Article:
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In response to a claim that there were no Cherokees in Cherokee County, the author provides the location and numbers of all registered Cherokees in North Carolina counties. New definitions of what an Indian may be are examined, as well the challenges faced when registering peoples of Indian inter-marriage as one tribe or the other. Often the government does not recognize the origins of certain groups of people, and therefore may overlook the Cherokees hidden in the mix.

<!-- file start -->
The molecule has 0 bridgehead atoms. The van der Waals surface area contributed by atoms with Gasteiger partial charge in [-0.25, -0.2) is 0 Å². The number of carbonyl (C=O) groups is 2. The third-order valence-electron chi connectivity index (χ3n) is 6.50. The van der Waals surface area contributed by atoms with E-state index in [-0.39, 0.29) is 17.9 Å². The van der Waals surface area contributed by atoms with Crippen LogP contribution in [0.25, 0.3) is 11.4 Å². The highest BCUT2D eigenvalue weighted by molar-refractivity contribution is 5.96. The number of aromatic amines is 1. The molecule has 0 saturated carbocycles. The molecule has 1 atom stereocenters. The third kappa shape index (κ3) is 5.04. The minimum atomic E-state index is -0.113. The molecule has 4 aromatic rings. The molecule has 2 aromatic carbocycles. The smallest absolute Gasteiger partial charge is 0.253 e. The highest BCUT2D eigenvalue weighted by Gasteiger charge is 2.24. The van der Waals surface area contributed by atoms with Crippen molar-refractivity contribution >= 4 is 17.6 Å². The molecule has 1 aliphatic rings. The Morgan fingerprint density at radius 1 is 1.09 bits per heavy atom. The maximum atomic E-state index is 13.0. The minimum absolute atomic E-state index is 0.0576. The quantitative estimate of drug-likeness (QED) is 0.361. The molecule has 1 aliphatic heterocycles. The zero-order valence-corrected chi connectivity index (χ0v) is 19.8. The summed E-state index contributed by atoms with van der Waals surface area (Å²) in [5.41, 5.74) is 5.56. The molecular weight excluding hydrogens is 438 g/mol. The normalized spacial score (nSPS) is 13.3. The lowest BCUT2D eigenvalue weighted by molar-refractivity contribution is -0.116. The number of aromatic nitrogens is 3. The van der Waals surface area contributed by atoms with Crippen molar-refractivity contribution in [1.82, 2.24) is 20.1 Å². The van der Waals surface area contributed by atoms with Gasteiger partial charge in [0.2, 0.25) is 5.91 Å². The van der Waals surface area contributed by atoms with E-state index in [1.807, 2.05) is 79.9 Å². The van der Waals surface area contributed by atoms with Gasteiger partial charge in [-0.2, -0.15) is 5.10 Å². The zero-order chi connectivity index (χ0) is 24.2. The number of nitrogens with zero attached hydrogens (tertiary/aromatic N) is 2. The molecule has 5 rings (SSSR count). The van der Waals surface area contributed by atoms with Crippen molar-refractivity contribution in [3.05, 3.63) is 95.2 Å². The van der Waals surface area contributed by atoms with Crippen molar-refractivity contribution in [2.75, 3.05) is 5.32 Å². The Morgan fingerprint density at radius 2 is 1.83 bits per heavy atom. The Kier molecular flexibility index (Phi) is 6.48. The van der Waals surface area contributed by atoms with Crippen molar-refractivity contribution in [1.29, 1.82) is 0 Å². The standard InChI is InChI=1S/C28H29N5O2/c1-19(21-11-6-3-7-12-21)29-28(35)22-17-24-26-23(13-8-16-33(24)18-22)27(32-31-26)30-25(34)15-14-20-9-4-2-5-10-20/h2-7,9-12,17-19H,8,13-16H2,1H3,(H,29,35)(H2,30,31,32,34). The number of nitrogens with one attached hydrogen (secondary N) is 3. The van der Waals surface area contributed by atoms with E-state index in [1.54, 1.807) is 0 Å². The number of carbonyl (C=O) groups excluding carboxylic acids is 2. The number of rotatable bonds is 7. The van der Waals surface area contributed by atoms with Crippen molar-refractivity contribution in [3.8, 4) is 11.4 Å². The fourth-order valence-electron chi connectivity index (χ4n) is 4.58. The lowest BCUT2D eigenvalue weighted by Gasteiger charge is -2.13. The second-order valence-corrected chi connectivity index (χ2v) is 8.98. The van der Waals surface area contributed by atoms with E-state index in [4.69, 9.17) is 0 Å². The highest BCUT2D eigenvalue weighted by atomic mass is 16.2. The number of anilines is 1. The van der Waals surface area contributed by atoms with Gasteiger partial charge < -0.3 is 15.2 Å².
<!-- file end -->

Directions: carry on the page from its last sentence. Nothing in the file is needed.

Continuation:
The State (NoCar F 251 S77), Vol. 23 Issue 1, June 1955, p13-14, map
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In 1830, President Andrew Jackson signed the Indian Removal Act into law, allowing the government to force many American Indians to leave their home lands. Some Cherokee tribes remained in North Carolina and became known as the Eastern Band of the Cherokee Nation. Today, they run schools in Cherokee, North Carolina and preserve their culture through the buildings, education, and community on campus.
Tar Heel Junior Historian (NoCar F 251 T3x), Vol. 55 Issue 2, Spring 2016, p8-9, il, por